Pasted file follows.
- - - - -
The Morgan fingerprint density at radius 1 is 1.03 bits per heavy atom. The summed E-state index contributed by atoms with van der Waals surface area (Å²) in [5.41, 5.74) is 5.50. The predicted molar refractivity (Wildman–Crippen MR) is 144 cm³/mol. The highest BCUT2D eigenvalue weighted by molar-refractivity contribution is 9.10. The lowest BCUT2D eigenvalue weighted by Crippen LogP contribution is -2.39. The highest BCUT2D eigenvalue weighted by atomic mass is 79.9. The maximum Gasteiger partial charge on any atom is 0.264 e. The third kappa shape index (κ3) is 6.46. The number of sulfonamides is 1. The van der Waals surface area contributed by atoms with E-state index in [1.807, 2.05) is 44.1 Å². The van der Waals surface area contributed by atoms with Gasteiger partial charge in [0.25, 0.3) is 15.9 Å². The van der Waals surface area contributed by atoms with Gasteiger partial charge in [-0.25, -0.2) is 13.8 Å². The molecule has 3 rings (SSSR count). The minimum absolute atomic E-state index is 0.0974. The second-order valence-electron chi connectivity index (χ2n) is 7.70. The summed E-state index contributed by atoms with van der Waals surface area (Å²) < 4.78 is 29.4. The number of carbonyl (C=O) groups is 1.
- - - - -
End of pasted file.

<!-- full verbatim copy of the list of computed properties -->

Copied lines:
The Morgan fingerprint density at radius 1 is 1.03 bits per heavy atom. The summed E-state index contributed by atoms with van der Waals surface area (Å²) in [5.41, 5.74) is 5.50. The predicted molar refractivity (Wildman–Crippen MR) is 144 cm³/mol. The highest BCUT2D eigenvalue weighted by molar-refractivity contribution is 9.10. The lowest BCUT2D eigenvalue weighted by Crippen LogP contribution is -2.39. The highest BCUT2D eigenvalue weighted by atomic mass is 79.9. The maximum Gasteiger partial charge on any atom is 0.264 e. The third kappa shape index (κ3) is 6.46. The number of sulfonamides is 1. The van der Waals surface area contributed by atoms with E-state index in [1.807, 2.05) is 44.1 Å². The van der Waals surface area contributed by atoms with Gasteiger partial charge in [0.25, 0.3) is 15.9 Å². The van der Waals surface area contributed by atoms with Gasteiger partial charge in [-0.25, -0.2) is 13.8 Å². The molecule has 3 rings (SSSR count). The minimum absolute atomic E-state index is 0.0974. The second-order valence-electron chi connectivity index (χ2n) is 7.70. The summed E-state index contributed by atoms with van der Waals surface area (Å²) < 4.78 is 29.4. The number of carbonyl (C=O) groups is 1.